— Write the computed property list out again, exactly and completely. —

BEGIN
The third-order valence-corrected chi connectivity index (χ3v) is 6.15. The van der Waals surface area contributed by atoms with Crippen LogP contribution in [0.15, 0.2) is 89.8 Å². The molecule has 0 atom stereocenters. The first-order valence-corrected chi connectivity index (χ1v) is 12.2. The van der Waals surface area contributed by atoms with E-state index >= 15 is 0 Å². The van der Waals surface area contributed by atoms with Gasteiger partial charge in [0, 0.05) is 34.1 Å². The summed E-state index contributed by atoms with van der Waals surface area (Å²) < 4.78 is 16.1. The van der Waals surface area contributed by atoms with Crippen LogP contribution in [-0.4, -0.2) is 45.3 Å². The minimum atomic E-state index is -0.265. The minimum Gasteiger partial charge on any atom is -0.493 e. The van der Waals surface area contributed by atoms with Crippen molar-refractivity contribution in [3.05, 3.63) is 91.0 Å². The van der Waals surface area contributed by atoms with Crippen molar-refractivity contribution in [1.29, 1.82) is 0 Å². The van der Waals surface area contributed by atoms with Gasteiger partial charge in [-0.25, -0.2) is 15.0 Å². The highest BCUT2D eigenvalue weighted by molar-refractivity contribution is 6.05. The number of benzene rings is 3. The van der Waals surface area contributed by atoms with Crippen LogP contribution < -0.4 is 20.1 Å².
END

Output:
The third-order valence-corrected chi connectivity index (χ3v) is 6.15. The van der Waals surface area contributed by atoms with Crippen LogP contribution in [0.15, 0.2) is 89.8 Å². The molecule has 0 atom stereocenters. The first-order valence-corrected chi connectivity index (χ1v) is 12.2. The van der Waals surface area contributed by atoms with E-state index >= 15 is 0 Å². The van der Waals surface area contributed by atoms with Gasteiger partial charge in [0, 0.05) is 34.1 Å². The summed E-state index contributed by atoms with van der Waals surface area (Å²) < 4.78 is 16.1. The van der Waals surface area contributed by atoms with Crippen LogP contribution in [-0.4, -0.2) is 45.3 Å². The minimum atomic E-state index is -0.265. The minimum Gasteiger partial charge on any atom is -0.493 e. The van der Waals surface area contributed by atoms with Crippen molar-refractivity contribution in [3.05, 3.63) is 91.0 Å². The van der Waals surface area contributed by atoms with Crippen molar-refractivity contribution in [1.29, 1.82) is 0 Å². The van der Waals surface area contributed by atoms with Gasteiger partial charge in [-0.25, -0.2) is 15.0 Å². The highest BCUT2D eigenvalue weighted by molar-refractivity contribution is 6.05. The number of benzene rings is 3. The van der Waals surface area contributed by atoms with Crippen LogP contribution < -0.4 is 20.1 Å².